This summer, during our staff retreat, we reviewed all of this information and everyone shared their frustration with the early process.  We talked about how it was increasingly difficult for us to review these files in a timely way.  We expressed concern for how long we made students wait who were deferred.  We looked at lots of data on who our early applicants were, who ultimately came, and what we were truly looking for among our enrolled students.  The result was that while we may not be able to get what we want, we found a way to get what we need.

What our students need is a relatively easy way to apply for admission, present their academic credentials and convey their "fit" with our campus and programs.  What we need is a process that allows the staff to thoroughly review every file, understanding how that student's strengths and qualities compares them to everyone else who has applied.  What we all need is a clear expectation about when to apply and when decisions will be made. What we need, and we now have, is a single deadline, December 15.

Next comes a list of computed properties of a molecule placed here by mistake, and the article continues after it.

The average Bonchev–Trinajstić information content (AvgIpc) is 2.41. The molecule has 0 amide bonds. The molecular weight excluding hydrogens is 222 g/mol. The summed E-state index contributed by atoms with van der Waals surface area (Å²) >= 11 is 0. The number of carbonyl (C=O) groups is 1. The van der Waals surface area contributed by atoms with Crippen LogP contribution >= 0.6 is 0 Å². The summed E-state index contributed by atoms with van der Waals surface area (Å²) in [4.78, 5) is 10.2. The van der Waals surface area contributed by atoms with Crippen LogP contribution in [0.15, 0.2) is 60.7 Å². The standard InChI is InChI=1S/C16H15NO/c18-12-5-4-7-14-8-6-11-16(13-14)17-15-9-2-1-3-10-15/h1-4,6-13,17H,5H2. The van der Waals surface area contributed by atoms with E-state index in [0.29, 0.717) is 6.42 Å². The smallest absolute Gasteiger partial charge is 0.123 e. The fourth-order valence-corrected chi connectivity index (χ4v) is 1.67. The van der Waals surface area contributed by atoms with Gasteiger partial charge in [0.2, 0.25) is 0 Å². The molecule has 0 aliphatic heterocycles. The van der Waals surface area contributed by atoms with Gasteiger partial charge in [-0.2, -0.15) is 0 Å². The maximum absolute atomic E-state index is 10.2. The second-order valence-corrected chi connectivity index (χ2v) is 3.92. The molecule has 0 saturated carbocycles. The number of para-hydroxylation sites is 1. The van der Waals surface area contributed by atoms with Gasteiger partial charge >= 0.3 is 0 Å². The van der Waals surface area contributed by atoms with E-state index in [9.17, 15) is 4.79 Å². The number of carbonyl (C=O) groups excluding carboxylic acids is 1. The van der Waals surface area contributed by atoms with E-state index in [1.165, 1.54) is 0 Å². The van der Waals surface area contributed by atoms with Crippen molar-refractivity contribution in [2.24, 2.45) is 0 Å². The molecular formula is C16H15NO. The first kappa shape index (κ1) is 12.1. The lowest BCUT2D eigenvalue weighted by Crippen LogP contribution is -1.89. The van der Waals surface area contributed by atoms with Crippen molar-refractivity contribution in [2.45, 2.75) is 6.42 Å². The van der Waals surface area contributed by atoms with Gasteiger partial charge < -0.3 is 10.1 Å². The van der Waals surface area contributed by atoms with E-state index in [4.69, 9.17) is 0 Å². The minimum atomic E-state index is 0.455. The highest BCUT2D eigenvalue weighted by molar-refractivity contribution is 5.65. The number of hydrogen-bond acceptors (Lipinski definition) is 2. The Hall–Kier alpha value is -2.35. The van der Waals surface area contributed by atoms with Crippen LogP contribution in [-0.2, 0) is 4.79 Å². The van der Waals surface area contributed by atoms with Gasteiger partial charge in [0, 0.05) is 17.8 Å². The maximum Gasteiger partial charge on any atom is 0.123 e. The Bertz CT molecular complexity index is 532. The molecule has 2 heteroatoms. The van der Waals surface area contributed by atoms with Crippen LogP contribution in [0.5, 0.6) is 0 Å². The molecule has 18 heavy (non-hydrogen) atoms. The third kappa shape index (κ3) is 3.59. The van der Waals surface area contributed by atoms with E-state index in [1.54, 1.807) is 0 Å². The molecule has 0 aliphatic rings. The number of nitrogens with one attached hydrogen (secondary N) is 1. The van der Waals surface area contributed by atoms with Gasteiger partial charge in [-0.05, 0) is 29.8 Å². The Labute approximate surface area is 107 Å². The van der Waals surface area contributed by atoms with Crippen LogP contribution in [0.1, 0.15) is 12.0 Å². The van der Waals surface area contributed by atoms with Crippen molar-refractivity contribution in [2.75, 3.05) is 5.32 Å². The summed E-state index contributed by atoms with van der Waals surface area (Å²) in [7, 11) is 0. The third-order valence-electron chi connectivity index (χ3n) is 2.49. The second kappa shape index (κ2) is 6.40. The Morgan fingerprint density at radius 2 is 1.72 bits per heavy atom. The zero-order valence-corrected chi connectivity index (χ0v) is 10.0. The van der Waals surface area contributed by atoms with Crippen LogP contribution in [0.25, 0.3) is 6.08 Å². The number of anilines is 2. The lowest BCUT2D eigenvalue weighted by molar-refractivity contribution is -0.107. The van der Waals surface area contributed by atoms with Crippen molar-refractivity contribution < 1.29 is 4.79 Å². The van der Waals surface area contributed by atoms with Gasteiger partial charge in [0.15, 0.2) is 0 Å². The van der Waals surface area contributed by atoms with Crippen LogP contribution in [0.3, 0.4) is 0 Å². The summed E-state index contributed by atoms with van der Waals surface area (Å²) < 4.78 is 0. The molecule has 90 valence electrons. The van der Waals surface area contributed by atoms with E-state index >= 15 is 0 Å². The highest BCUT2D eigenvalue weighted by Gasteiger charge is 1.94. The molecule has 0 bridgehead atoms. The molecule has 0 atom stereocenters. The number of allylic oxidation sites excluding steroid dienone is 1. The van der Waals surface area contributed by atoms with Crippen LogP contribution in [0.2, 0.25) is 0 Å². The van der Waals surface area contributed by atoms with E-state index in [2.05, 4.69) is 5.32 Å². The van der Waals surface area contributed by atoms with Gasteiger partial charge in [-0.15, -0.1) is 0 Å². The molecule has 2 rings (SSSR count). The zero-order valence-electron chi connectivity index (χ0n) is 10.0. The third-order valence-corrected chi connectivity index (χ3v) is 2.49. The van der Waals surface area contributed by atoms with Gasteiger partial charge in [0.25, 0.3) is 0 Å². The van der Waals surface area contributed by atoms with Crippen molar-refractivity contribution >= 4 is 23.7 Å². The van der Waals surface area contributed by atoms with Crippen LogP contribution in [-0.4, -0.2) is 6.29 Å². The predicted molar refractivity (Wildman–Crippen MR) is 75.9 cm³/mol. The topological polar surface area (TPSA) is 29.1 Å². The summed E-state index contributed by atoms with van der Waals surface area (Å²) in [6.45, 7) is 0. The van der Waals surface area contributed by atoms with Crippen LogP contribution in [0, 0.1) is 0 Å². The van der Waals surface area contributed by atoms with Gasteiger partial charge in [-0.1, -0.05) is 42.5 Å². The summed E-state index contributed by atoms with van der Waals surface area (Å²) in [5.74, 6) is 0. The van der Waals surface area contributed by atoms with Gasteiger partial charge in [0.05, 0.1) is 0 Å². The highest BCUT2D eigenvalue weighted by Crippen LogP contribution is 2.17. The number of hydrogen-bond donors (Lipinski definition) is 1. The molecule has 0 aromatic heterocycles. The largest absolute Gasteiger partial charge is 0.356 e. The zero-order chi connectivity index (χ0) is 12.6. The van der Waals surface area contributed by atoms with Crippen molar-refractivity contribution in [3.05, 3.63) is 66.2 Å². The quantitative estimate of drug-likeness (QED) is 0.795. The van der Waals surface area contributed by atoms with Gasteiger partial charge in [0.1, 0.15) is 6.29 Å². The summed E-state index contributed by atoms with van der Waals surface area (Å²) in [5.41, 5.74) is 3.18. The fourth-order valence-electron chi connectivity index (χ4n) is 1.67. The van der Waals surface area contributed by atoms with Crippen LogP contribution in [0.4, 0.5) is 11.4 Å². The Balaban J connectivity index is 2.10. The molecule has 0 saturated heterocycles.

There already has been a fair amount of feedback from this decision.  Mostly positive, but more than a few raised eyebrows from colleagues on and off campus.  There was a posting to our admissions list serve which solicited some very nice comments (thanks Dennis Eller at Canterbury School).  A wonderful writer from the Chronicle of Higher Education, Beckie Supiano, wrote about our decision in her Blog, Headcount  ( But this wasn't about getting press or attention.  It was about an admissions office trying make choices - tradeoffs - in order to meet the enormous challenges we face each year in enrolling our class.  It was about trying to make things a bit easier for students, but it was also about trying to make things a little easier for us, too.  How will it turn out?  That remains to be seen, but I will certainly be posting about it as December gets closer.  In the end,  I hope we all at least get what we need.

P.S. - Today is the first day of classes here at USD.  Welcome to all our new freshman and transfer students.  The view from my window is much better with all our students back!

1 comment:

Anonymous said...

It's taken me awhile to find the time to reply to your letter and now this blog about your decision to eliminate early action. We are in the midst of getting all our students ready for everyone else's early action deadline! As a high school college counselor I applaud this effort to tap down the anxiety and make this important process a bit more sane.